RUAG’s Dornier 228NG is equipped for performance-based navigation (PBN), a capability that helps pilots operating in challenging flight environments.
Steffen Gemsa, RUAG MRO International test pilot for the Dornier 228, says satellite-based performance-based navigation is a newly-implemented navigation tool that helps to guide an aircraft along its flight path precisely.
“The Dornier 228NG is certified for RNP (required navigation performance) 1, which means it can be navigated far more accurately than with ground-based navigation aids. Three dimensional RNP approaches will be the approach method of the future,” Gemsa says.
“Operators like this because it increases operational productivity. Even in bad weather, pilots have strong situational awareness and are less likely to need to go-around or divert, compared to traditional non-precision approaches” he adds.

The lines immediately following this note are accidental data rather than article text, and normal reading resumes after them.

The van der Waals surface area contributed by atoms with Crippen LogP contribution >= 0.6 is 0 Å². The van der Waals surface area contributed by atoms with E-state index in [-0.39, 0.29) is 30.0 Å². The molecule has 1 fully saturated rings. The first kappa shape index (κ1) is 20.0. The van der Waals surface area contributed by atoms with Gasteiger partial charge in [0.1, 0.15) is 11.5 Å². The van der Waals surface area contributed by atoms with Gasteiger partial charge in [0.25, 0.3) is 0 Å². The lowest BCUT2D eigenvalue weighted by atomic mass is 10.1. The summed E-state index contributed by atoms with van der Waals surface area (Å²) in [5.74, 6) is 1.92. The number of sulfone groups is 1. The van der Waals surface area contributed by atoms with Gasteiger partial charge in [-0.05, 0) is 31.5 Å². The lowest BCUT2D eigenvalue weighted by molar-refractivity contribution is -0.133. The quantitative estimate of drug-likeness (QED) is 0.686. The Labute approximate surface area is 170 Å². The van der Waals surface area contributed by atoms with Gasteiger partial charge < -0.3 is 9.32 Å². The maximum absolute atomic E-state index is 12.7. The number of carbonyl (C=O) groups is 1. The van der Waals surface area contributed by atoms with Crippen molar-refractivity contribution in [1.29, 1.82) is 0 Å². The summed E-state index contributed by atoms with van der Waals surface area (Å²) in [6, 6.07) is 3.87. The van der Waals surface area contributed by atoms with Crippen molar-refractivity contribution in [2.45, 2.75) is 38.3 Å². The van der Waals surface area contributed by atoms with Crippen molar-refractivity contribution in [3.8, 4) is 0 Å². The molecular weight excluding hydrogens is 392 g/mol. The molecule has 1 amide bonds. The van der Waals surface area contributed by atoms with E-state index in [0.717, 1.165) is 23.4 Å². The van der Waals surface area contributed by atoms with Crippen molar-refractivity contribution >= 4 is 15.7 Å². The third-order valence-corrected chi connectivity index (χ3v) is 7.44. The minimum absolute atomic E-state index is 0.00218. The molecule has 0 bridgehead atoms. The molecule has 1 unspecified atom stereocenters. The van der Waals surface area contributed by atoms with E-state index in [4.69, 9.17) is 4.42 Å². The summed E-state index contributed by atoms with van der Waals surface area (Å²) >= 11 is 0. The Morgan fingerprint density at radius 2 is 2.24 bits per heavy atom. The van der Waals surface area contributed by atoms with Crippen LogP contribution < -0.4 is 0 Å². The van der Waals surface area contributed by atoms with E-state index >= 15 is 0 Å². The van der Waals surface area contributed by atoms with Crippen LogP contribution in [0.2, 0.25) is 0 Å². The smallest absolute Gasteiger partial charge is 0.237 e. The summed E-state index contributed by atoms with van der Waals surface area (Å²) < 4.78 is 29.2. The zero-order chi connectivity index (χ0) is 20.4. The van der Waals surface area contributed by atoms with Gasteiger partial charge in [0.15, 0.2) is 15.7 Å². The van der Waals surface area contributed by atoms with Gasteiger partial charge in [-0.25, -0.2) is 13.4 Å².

PBN is also crucial for airlines operating to airports that have no instrument landing system (ILS), Gemsa says.
Guernsey flag carrier Aurigny Air, for instance, is an extensive user of the Dornier 228NG’s PBN. The airline flies to airports without ILS instruments in the British Channel Islands, which are known to often have bad weather with reduced visibility and low cloud ceilings.
PBN is also useful when flying an aircraft in congested airspace, Gemsa adds. This is because the PBN-equipped all-glass cockpit combines route, traffic, weather and other navigational data seamlessly, increasing the pilot’s situational awareness whilst reducing their workload, he says.
One example of a commuter service operator flying in such conditions is Japanese Dornier 228NG user, New Central Airservice, which operates from a hub at Tokyo’s Chōfu suburb.
Gemsa says it is also possible to have PBN retrofitted on older models of the Dornier 228, though a change in flight management system may be required.